February 12, 2018

Well renowned as a popular holiday destination, Spain’s hotel investment market enjoyed a bumper year in 2017, overtaking Germany as the second-most liquid in EMEA (Europe, the Middle East and Africa).

And as the country’s tourist sector expands, investors are paying closer attention to the European hotspot with increasing opportunities – particularly in resorts – set to further boost the market in 2018.

In 2017, the number of international tourists visiting Spain improved for a fifth straight year. The country attracted 82 million tourists, making Spain the world’s second-most visited country after France and push the United States into third place. Tourist spending has also hit a new record in 2017, rising 12.4 percent in the year from 2016.

And, investors followed suite. Throughout 2017, investment in the country’s hotel market reached €3.6 billion (US$4.5 billion), 65 percent higher than in 2016, driven by both single asset and portfolio transactions.

RevPAR (revenue per room) also climbed 8.8 percent to €85.29, according to STR Global.

The country’s occupancy and average room rates were well above its long-term averages and growth is expected to continue in 2018, with Barcelona and Madrid projected to deliver a RevPAR growth of 5.2 percent and eight percent respectively, according to PwC figures.

But as tourist numbers increase, individual cities are starting to enforce restrictions. Barcelona recently passed a law to limit the number of beds on offer and imposed a moratorium on building new hotels to curb tourism as visitors heavily outnumbered residents. Restrictions such as this will further boost the market as demand starts to push prices higher.

Who’s buying?
Both domestic and international investors are being drawn to Spain’s “improving economy together with impressive hotel operating performance and a booming tourism industry,” says Patrick J Saade, Co-Head of European Transaction’s for JLL’s Hotel and Hospitality Group, adding that Spanish resorts should be an area of focus for investors as many are in need of refurbishment, allowing the opportunity to renovate and sell at a higher price.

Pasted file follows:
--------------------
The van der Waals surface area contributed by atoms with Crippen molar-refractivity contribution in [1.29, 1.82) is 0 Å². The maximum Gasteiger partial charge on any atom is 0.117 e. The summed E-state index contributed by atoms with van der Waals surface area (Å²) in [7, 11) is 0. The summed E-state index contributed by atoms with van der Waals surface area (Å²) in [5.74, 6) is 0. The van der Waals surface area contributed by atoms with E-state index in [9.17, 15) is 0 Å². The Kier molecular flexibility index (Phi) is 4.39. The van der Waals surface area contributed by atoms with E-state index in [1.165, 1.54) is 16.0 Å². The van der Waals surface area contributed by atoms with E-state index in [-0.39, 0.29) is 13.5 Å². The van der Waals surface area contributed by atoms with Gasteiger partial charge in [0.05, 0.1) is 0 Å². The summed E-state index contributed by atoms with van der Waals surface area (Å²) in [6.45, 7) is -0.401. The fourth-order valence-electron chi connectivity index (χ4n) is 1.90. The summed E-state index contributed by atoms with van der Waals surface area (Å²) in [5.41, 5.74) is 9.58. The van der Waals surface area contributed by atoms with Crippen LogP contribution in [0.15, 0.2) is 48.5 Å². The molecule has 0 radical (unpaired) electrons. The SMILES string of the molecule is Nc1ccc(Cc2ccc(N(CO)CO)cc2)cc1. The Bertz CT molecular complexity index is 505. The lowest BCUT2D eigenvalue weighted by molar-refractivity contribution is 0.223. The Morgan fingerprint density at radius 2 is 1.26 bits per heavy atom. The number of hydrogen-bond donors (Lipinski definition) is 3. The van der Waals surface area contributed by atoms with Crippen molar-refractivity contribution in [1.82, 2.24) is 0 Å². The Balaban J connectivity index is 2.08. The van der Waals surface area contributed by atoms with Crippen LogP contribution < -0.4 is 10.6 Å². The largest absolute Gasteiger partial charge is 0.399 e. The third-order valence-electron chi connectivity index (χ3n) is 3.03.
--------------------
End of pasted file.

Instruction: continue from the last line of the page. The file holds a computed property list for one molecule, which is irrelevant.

International investment accounted for half of Spain’s hotel transaction volumes in 2017, with half of those investors coming from within Europe. North American buyers followed closely, making up another 40 percent. The Canary Islands remained the favourite destination, at €939 million or 27 percent of total volume.

Major international investors such as Fonciere des Regions, Area and Batipar have been playing an increasingly prominent role in the Spanish hotel investment market, says Gilda Perez-Alvardo, Head of the Global Hotel Desk for JLL’s Hotel and Hospitality Group. “These investors tend to hold their investments for an extended period, providing stability and depth to the market.”

The largest hotel transaction last year was Blackstone’s acquisition of Hotel Investment Partners’ portfolio of 14 hotels with 3,700 guest rooms for €630 million from Banco Sabadell. Spain’s major banks such as Banca Sabadell, Santander and BBVA have taken the lead to help facilitate real estate transactions due to the volume of real estate assets they control.

Socimis have also been active in the hotel market. Hispania, the Socimi managed by Azora, purchased seven hotels from British private equity firm Alchemy Partners for €165 million and a 24 percent stake in the Grupo Barcelo for €230 million.

Other transactions include the sale of Edificio España to Riu Hotels & Resorts for €136 million and the Wave portfolio—comprising four hotels in San Antonio, Palma Nova, Puerto Del Carmen and Torremolinos, —by London & Regional Properties.

Looking forward, as the market matures and local operators mutate to operating partners, Saade expects to see a more diverse universe in Spain.

NH Hotels might be the next in line on the M&A list as China’s HNA is seeking to sell its 30 percent in the company, according to Reuters. The stake is valued at around €632 million. NH Hotels had previously declined a takeover offer by rival Barcelo, a deal that would have created the country’s largest hotel chain. NH Hotels had said it wanted to analyse future strategic possibilities.


Patrick Saade

Co-Head of European Transaction’s for JLL’s Hotel and Hospitality Group

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